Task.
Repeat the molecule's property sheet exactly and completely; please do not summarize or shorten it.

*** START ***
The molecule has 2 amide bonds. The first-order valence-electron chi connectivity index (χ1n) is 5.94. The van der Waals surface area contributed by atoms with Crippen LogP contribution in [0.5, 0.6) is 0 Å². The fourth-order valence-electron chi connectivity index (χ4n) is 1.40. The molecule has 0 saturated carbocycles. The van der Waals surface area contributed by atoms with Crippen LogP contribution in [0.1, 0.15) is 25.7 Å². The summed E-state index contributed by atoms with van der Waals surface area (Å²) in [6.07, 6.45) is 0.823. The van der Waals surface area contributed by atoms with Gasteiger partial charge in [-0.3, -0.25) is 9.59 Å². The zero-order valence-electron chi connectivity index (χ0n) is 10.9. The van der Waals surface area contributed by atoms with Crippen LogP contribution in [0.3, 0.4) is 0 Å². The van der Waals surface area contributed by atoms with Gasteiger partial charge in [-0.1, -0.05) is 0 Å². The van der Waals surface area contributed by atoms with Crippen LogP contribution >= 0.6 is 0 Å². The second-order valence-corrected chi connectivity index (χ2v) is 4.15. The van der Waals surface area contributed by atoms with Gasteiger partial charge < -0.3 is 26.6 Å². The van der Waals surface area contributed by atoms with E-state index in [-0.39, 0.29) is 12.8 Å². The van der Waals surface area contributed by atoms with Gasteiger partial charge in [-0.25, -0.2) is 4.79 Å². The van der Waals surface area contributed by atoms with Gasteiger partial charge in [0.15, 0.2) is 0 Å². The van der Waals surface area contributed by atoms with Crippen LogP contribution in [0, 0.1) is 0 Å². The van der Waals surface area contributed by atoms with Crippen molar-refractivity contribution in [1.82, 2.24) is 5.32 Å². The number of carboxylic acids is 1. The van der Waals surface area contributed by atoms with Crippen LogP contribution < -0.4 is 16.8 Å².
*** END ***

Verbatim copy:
The molecule has 2 amide bonds. The first-order valence-electron chi connectivity index (χ1n) is 5.94. The van der Waals surface area contributed by atoms with Crippen LogP contribution in [0.5, 0.6) is 0 Å². The fourth-order valence-electron chi connectivity index (χ4n) is 1.40. The molecule has 0 saturated carbocycles. The van der Waals surface area contributed by atoms with Crippen LogP contribution in [0.1, 0.15) is 25.7 Å². The summed E-state index contributed by atoms with van der Waals surface area (Å²) in [6.07, 6.45) is 0.823. The van der Waals surface area contributed by atoms with Gasteiger partial charge in [-0.3, -0.25) is 9.59 Å². The zero-order valence-electron chi connectivity index (χ0n) is 10.9. The van der Waals surface area contributed by atoms with Crippen LogP contribution in [0.3, 0.4) is 0 Å². The van der Waals surface area contributed by atoms with Gasteiger partial charge in [-0.1, -0.05) is 0 Å². The van der Waals surface area contributed by atoms with Crippen LogP contribution >= 0.6 is 0 Å². The second-order valence-corrected chi connectivity index (χ2v) is 4.15. The van der Waals surface area contributed by atoms with Gasteiger partial charge < -0.3 is 26.6 Å². The van der Waals surface area contributed by atoms with E-state index in [-0.39, 0.29) is 12.8 Å². The van der Waals surface area contributed by atoms with Gasteiger partial charge in [-0.25, -0.2) is 4.79 Å². The van der Waals surface area contributed by atoms with Gasteiger partial charge in [0.15, 0.2) is 0 Å². The van der Waals surface area contributed by atoms with Crippen LogP contribution in [0, 0.1) is 0 Å². The van der Waals surface area contributed by atoms with Crippen molar-refractivity contribution in [1.82, 2.24) is 5.32 Å². The number of carboxylic acids is 1. The van der Waals surface area contributed by atoms with Crippen LogP contribution < -0.4 is 16.8 Å².